Stillorgan College is 50!
Over 100 guests - from staff members, past and present, former students who have excelled in their chosen vocations and local councillors and politicians attended the event which also showcased some of the work done by the students in the Art, Animation, Multimedia, Media and Photography departments over the years.
The guests were wined and dined by the students from the Event Management and Travel and Tourism classes who did much of the organisational work for the event.
On the night Minister for Communications, Energy and Natural Resources, Alex White, launched a commemorative booklet charting the history of the college, from the day it opened its doors as a junior vocational school in September 1965, through to its evolution as an exclusive provider of post Leaving Certificate courses after its last intake of second level students in 1985.
Tribute was also paid to the work of all the Principals who have developed the College by Mr Paddy Lavelle, CEO of the Dublin and Dún Laoghaire Education and Training Board. “It is a little nugget in the heart of the community. And not just this community, but the wider community also.”
In welcoming the guests, which also included TD Peter Mathews and Dún Laoghaire - Rathdown councillors Pat Hand (Chair, Board of Management Stillorgan College), Sorcha Nic Cormaic & Catherine Martin (Board of Management Stillorgan College), Deirdre Donnelly and Gerry Horkan, Stillorgan College’s Principal, Kevin Harrington, outlined the development as a junior school designed to offer education to Group and Intermediate Certificate level.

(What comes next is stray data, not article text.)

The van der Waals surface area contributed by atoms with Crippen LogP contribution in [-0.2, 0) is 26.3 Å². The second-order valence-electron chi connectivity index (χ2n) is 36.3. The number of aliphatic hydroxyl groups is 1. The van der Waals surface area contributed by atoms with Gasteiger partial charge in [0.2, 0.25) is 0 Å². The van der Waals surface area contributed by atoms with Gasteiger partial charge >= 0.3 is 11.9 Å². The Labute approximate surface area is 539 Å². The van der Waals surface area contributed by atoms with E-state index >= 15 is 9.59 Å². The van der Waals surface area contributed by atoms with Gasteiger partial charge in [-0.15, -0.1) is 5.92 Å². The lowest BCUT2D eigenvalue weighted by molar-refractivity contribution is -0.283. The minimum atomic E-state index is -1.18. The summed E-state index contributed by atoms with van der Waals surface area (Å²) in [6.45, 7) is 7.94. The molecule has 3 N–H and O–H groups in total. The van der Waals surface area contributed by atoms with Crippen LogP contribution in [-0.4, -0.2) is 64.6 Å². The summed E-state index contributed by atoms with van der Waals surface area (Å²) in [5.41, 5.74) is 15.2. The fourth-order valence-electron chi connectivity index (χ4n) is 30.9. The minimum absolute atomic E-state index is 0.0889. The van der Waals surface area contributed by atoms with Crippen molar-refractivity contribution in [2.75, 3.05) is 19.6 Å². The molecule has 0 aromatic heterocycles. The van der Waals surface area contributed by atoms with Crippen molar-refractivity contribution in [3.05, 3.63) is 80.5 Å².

When it opened its doors for the first time on September 6th, 1965 the first intake had 60 students – 48 boys (in two classes) and one class of 12 girls.
Mr Harrington explained that the building had effectively been designed with gender segregation in mind. “The boys’ class rooms were down one end, the girls down the other, with the Principal’s office in between to keep them apart!”
Mr Harrington highlighted the remarkable career trajectory of one of the boys who had been among the school’s first intake.
The boy had been born in Newbridge but moved to Blackrock and had attended Oatlands primary school before enrolling in Stillorgan in September 1965. His academic career would only last six months, for greatness awaited elsewhere. His last day at the school was March 18, 1966 – his 14th birthday. On the same day he was signed up as an apprentice jockey at the stables of trainer Seamus McGrath, near Leopardstown. The boy’s name was Pat Eddery - he would become one of the greatest flat jockeys in racing history.
But this, as Mr Harrington noted, was an ultimately poignant tale, because Pat Eddery had died just 10 days before the College’s 50th anniversary celebration.
The evening had added poignancy when a moment’s silence was observed in remembrance of Mary Elliott, the College’s widely admired former Chair of the Board of Management – who passed away just five days before the event.
The evening to celebrate 50 years of Excellence in Education was a resounding success and bodes well for the next 50 years